Ehrlichiosis: A neglected tick-borne disease | By Dr M Abdul Basit

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Ehrlichiosis: A neglected tick-borne disease

THE livestock sector plays a vital role in the economy of agriculture-based countries like Pakistan.

The livestock sector has emerged as the largest sub-sector in agriculture contributing 11.5% to the overall GDP and 60.1% to the overall agriculture according to the Economic Survey of Pakistan 2020-2021.

Being an agricultural country, about 8 million rural families of Pakistan are dependent on the livestock animals like goats, sheep, buffalo, and camel for their earnings as well as fulfillment of milk and meat requirements.

The share of the livestock sector in total exports is about 3.1% among which the bovines, sheep and goat population play a significant role in the economic uplift of the country in terms of meat, milk, hides and wool production.

Amongst the diseases infecting the ruminants, tick-borne maladies result in poor health and production as well as huge economic losses. Being located in the Warm-Climate-Zones of the world, the climate remains hot and humid in Pakistan which favours the growth and survival of arthropod vectors, especially ticks.

Due to presence of ticks, the livestock animals including small and large ruminants and equines population in Pakistan face numerous tick-borne maladies like anaplasmosis, theileriosis and babesiosis each year.

Among tick-borne diseases, Ehrlichiosis is a neglected but emerging and prevailing issue of livestock animals caused mainly by the rickettsial organism, Ehrlichia ruminantium, which is transmitted mainly by the Amblyomma ticks.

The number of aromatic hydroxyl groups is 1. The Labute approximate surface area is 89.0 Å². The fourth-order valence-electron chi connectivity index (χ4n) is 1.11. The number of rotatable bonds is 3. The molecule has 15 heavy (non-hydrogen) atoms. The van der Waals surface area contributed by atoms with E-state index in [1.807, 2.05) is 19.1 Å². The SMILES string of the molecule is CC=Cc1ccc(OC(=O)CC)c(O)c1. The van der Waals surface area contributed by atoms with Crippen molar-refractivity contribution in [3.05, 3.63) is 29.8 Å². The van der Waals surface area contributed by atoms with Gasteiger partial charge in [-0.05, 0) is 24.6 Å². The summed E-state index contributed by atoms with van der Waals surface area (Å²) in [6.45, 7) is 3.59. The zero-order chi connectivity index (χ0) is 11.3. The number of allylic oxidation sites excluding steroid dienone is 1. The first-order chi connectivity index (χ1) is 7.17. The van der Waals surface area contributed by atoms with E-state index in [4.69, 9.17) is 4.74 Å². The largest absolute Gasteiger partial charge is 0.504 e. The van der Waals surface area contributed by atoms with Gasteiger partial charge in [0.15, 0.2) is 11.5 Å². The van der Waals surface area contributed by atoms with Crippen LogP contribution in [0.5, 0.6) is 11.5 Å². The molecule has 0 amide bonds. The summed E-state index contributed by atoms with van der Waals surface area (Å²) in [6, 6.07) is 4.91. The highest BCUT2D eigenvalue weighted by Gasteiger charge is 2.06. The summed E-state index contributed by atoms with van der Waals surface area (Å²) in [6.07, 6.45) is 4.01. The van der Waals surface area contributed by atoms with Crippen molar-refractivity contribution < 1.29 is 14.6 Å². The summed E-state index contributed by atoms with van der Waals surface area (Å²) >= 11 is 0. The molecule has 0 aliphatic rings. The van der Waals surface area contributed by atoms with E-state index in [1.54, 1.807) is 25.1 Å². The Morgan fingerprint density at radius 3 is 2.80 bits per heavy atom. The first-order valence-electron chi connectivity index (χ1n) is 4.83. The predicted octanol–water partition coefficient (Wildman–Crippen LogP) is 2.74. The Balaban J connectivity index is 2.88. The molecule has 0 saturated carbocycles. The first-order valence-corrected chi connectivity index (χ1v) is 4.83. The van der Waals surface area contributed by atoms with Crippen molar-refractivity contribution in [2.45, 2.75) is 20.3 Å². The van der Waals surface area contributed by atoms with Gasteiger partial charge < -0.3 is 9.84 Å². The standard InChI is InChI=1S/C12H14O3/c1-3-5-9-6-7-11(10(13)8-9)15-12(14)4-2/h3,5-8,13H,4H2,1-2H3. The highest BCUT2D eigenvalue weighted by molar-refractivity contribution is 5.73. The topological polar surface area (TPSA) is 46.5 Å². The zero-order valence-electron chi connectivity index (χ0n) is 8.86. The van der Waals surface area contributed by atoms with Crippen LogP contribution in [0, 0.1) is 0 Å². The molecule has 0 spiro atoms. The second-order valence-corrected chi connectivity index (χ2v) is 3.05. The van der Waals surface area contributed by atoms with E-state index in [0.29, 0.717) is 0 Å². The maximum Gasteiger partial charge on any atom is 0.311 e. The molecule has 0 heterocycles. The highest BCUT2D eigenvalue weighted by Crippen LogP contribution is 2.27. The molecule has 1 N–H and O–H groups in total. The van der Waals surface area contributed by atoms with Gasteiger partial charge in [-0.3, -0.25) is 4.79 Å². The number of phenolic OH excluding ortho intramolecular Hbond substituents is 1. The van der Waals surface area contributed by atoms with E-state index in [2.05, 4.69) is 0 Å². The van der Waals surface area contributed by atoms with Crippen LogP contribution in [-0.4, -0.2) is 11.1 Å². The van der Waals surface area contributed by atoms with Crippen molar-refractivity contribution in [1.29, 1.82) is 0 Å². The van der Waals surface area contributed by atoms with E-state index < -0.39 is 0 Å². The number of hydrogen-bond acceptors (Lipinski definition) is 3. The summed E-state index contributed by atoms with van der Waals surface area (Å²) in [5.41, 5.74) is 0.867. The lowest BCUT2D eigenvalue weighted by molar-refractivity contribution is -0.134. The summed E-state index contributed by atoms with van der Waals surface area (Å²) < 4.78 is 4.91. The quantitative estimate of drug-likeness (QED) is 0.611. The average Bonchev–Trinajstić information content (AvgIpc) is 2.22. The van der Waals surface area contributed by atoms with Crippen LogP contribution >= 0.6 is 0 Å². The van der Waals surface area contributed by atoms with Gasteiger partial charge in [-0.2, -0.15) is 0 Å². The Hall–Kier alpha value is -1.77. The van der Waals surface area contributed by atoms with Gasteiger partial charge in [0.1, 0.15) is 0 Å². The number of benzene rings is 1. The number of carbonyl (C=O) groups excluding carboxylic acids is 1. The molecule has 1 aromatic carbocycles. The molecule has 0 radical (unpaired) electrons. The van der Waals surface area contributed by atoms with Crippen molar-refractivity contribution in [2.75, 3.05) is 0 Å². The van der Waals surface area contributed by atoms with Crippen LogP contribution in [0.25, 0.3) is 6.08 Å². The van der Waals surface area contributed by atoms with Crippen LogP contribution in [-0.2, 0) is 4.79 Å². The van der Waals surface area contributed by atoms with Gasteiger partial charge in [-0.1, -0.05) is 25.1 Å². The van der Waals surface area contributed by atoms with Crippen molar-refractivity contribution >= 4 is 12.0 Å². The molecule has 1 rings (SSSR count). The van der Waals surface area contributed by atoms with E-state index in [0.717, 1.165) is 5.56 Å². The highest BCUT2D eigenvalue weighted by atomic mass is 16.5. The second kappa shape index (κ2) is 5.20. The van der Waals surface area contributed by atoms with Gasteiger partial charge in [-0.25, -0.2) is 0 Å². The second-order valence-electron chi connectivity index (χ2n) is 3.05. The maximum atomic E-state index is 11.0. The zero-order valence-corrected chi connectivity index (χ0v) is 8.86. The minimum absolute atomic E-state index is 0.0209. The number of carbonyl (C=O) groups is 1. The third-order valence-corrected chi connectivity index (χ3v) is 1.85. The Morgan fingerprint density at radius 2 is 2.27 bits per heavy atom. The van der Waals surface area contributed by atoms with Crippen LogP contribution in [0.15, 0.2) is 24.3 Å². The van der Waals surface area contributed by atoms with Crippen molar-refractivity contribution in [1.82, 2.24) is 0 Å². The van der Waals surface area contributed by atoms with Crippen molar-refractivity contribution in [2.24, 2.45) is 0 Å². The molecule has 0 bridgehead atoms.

The infection has been reported in different livestock animals in various countries of the world. The disease causes economic losses in terms of health and production losses in animals, mortality and cost on veterinary diagnosis, treatment and tick control strategies.

The animals show non-specific clinical signs in this disease upon which a diagnosis cannot be established. For making a suitable diagnosis, the clinical signs need to be correlated with the history of tick infestation and lab-testing including serological and molecular diagnostic methods. Among diagnostic approaches, Polymerase Chain Reaction (PCR) is considered a gold standard test to diagnose this emerging infection.

In Pakistan, recently, the first molecular study has been conducted to evaluate the infection load of this neglected disease in buffalos, sheep and goat population of five districts of South Punjab which included DG Khan, Bahawalpur, Layyah, Vehari and Multan.

The results revealed an overall prevalence of 9.90% of Ehrlichia spp. in domestic small and large ruminants. The highest prevalence of Ehrlichiosis was found in cattle (13.54%) followed by buffaloes (10.41%), goats (09.38%) and sheep population (06.25%). Numerous risk factors like farm hygiene, present and previous tick infestation history, adoption of tick control strategies at the farm, presence of bushes and mixed farming are found considerable factors for the occurrence of Ehrlichia infection in ruminants.

To treat the Ehrlichia infection in ruminants, oxytetracycline is found to be effective at 20mg/kg body weight of animal.

Ehrlichiosis is a neglected tick-borne malady and is having zoonotic potential as well. Therefore, further studies are required to find out the exact scenario of this infection and the possible sources of infection in the domestic animals of the country.

The emerging and prevailing nature, increasing prevalence and zoonotic potential of this disease demand the planning of strict control measures to prevent this neglected tick-borne disease. Furthermore, strict ticks control strategies are also needed to be adopted at the farm level to prevent the economic losses caused by tick-borne diseases.

—The writer is Deputy Director Livestock, Rajanpur, Pakistan.

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